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Earned Income Tax Credit: More Common in Small-town Texas

PHOTO: A new analysis of the Earned Income Tax Credit shows its effects are more significant in small towns and rural areas than in bigger cities. Photo credit: Tax Credits/Flickr.
PHOTO: A new analysis of the Earned Income Tax Credit shows its effects are more significant in small towns and rural areas than in bigger cities. Photo credit: Tax Credits/Flickr.
November 24, 2014

AUSTIN, Texas – A tax credit helping many low-income working families keep more of their earnings is proving to be especially important in rural areas and small towns across the state and the country, according to a new study by the Center for Rural Affairs.

"The Earned Income Tax Credit was used by more people in rural and small-town, small-city areas than in big urban areas in the country," says Jon Bailey, who conducted the nationwide analysis.

The Earned Income Tax Credit has been touted as one of the most effective anti-poverty policy efforts.

Bailey, the center’s rural policy director, says the higher use of the tax credit tracks right along with the other economic indicators that point to many rural families still struggling financially.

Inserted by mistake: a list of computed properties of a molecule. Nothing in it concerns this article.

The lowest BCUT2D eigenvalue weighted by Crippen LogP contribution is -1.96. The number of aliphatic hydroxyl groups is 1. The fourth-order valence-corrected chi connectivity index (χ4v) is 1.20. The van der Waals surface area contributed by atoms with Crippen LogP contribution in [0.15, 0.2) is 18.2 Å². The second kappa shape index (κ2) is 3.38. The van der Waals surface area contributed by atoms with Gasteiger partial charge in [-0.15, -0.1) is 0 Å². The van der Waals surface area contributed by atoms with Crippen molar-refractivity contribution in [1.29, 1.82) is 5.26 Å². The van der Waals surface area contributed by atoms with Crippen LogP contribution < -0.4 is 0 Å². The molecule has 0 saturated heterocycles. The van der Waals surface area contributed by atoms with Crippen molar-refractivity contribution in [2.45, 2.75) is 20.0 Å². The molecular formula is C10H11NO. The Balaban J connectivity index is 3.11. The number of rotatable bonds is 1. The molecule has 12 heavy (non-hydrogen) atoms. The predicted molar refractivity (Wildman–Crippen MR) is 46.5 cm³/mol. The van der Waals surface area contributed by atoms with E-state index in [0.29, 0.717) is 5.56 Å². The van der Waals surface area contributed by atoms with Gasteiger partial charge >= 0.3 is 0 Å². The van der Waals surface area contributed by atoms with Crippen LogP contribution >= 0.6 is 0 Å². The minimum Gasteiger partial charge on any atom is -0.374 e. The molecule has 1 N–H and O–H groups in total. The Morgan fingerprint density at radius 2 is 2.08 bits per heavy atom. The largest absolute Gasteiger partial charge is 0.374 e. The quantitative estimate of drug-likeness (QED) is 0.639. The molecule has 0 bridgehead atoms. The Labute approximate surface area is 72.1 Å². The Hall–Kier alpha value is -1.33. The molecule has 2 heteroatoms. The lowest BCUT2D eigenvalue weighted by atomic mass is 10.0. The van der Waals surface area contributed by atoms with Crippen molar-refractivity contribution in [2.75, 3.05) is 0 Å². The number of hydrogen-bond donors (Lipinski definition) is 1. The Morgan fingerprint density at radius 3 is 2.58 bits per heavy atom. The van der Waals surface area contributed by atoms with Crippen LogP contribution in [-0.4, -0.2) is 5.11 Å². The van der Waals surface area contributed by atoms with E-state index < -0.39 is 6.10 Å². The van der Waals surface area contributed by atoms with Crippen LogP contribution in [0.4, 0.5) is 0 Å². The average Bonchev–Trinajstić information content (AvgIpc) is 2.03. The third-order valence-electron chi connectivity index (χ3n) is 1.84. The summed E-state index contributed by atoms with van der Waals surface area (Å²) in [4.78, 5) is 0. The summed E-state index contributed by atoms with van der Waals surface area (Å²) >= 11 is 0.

Nationwide, the number of those who claim the credit is less than 19 percent in metropolitan areas, compared to more than 21 percent in rural areas and small towns and cities.

Bailey predicts that divide will continue to widen.

"Because the gap between rural areas and urban areas has been growing,” he explains. “So if that trend continues, I would suspect that more people are going to need to use the Earned Income Tax Credit. It's going to be even more important."

Bailey says the increasing importance of the Earned Income Tax Credit to working families should send a message to federal policymakers to strongly consider proposals to expand its reach, making more people eligible.




John Michaelson, Public News Service - TX